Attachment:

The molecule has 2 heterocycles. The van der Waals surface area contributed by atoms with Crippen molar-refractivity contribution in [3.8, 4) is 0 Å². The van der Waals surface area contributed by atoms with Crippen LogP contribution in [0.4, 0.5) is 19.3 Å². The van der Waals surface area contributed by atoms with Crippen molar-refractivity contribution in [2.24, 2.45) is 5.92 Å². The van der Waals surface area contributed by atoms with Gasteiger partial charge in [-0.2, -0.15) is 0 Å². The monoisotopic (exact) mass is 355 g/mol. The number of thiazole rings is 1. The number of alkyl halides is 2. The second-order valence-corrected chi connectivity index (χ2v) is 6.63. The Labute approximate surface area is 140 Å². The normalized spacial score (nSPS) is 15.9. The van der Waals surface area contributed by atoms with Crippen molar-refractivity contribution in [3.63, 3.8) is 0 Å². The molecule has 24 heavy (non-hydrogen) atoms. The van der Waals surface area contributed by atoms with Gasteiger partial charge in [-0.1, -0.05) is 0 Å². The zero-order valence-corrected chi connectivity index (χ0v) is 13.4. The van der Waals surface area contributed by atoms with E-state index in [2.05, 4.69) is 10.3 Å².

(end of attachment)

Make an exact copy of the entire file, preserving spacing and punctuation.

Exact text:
The molecule has 2 heterocycles. The van der Waals surface area contributed by atoms with Crippen molar-refractivity contribution in [3.8, 4) is 0 Å². The van der Waals surface area contributed by atoms with Crippen LogP contribution in [0.4, 0.5) is 19.3 Å². The van der Waals surface area contributed by atoms with Crippen molar-refractivity contribution in [2.24, 2.45) is 5.92 Å². The van der Waals surface area contributed by atoms with Gasteiger partial charge in [-0.2, -0.15) is 0 Å². The monoisotopic (exact) mass is 355 g/mol. The number of thiazole rings is 1. The number of alkyl halides is 2. The second-order valence-corrected chi connectivity index (χ2v) is 6.63. The Labute approximate surface area is 140 Å². The normalized spacial score (nSPS) is 15.9. The van der Waals surface area contributed by atoms with Crippen molar-refractivity contribution in [3.63, 3.8) is 0 Å². The molecule has 24 heavy (non-hydrogen) atoms. The van der Waals surface area contributed by atoms with Gasteiger partial charge in [-0.1, -0.05) is 0 Å². The zero-order valence-corrected chi connectivity index (χ0v) is 13.4. The van der Waals surface area contributed by atoms with E-state index in [2.05, 4.69) is 10.3 Å².